As colleges and universities begin the new school year, many Freshmen will be leaving homes for the first time. This is a time when they may celebrate their independence and ability to make their own decisions. The decisions they make may have ramifications on their futures. National surveys of colleges and universities indicate that Freshmen are at a high risk for binge drinking.
One such incident happened in January 2017 when a female Freshman at Miami University in Ohio, was found dead in her dorm room after a night of binge drinking. She and her roommate polished off 2 bottles of champagne and 2 small bottles filled with vodka and then proceeded to head to a bar uptown to continue partying. The bar turned them away because they were too drunk so she and her roommate hailed a cab and headed back to their dormitory where the cab driver had to help carry the girl to her room because she had collapsed face first upon exiting the cab. By morning she was dead, reported the Chicago Tribune.
What is binge drinking?
Addictioncenter.com defines binge drinking as excessive drinking over a short period of time. In order to be considered a “binge,” the drinker’s blood alcohol concentration (BAC) must reach or exceed 0.08 grams per 100 grams of blood.
How alcohol can affect a student’s college life
DrugRehab.com lists 3 ways that alcohol can affect a student’s college life:
- Drinking too much can weaken the immune system, making the body more susceptible to disease. Alcohol can affect the brain, heart, liver and pancreas.
- Binge drinking is associated with many health problems, including: alcohol poisoning, sexually transmitted diseases, unintended pregnancy, high blood pressure, stroke, and other cardiovascular diseases, liver disease and neurological damage.
- Underage drinking also affects a student’s academic performance with about one in four reporting poor grades, missing classes and bad performance on exams.
Florida has stiff penalties if students drink and drive under the Zero Tolerance law for drivers under 21. Any driver under 21 who is stopped by law enforcement and has a blood alcohol level of .02 or higher will automatically have his/her Florida driver’s license suspended for 6 months. Florida Statutes Section 316.193 requires that interlock devices be installed on vehicles of drivers that are convicted of a DUI.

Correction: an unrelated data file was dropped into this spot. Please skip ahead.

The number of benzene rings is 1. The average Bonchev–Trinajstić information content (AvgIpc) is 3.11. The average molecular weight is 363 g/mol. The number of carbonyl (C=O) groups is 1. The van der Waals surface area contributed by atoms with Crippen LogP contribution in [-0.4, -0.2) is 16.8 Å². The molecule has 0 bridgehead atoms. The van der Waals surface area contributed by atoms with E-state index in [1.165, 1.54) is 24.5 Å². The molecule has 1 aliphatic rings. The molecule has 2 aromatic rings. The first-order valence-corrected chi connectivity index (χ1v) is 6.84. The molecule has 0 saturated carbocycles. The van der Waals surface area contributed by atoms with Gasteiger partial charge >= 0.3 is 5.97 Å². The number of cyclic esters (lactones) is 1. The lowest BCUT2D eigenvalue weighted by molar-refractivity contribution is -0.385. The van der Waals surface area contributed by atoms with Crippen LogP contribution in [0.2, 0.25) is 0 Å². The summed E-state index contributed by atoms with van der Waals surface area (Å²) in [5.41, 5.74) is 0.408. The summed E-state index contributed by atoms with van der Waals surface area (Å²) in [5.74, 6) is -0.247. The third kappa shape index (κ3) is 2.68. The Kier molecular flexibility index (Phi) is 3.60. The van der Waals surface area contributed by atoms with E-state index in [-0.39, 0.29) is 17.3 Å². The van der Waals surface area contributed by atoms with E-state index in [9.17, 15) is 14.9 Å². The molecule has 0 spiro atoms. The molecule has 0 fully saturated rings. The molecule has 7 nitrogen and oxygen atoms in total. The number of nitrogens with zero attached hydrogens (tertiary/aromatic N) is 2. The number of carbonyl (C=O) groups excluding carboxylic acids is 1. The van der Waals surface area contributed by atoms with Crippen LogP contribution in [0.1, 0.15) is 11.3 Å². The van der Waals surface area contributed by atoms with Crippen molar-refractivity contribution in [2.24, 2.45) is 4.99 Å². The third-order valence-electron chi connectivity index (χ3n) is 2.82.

Florida Weekly reported in 2012 that if a student drives while over the legal limit and he/she causes an accident that results in another person’s death or the death of an unborn child, his/her DUI charge can be elevated to DUI manslaughter, which is a second-degree felony in Florida. Additionally, if the young person is a repeat DUI offender, the DUI charge can be elevated to a felony. A third-offense DUI within a ten-year period is a third-degree felony under Florida law. A DUI manslaughter felony carries up to fifteen years in prison and permanent revocation of the driver’s license.
What strategies are colleges using to stop binge drinking?
NBC News and Summit Estate Recovery Center report that colleges are:
- Creating “Sober Spaces”, substance-free living communities.
- Banning hard liquor on campus.
- Requiring all first-year students to take courses or attend presentations on alcohol abuse.
- Prohibiting alcohol use at sporting events on campus.
- Having campus security or local police set up DUI checkpoints on weekends for students driving back to the campus.
What can parents do?
After dropping your sons or daughters off at college, parents’ responsibilities are not over. They can still remain a major influence on the choices their Freshmen are making. The Florida Institute of Technology publishes an informative fact sheet “What Parents Need to Know about College Drinking.”
“College and university time should be enjoyed. However, if you or a loved one has been injured in an alcohol-related or a DUI accident, contact the experienced attorneys at Spivey Law Personal Injury Attorneys, P.A. to determine your rights,” said the Fort Myers DUI Accident Attorney, Randall Spivey.
Hurt By Drunk Driver Attorney, Randall L. Spivey is a Board Certified Trial Attorney – the highest recognition for competence bestowed by the Florida Bar and a distinction earned by just one (1%) percent of Florida attorneys. He has handled over 2,000 personal injury and wrongful death cases throughout Florida. For a free and confidential consultation to discuss your legal rights, contact the Spivey Law Firm, Personal Injury Attorneys, P.A., in Lee County at 239.337.7483 or toll free at 1.888.477.4839,or by email to Randall@SpiveyLaw.com. Visit SpiveyLaw.com for more information. You can contact Spivey Law Firm, Personal Injury Attorneys, P.A.in Charlotte County at 941.764.7748 and in Collier County 239.793.7748.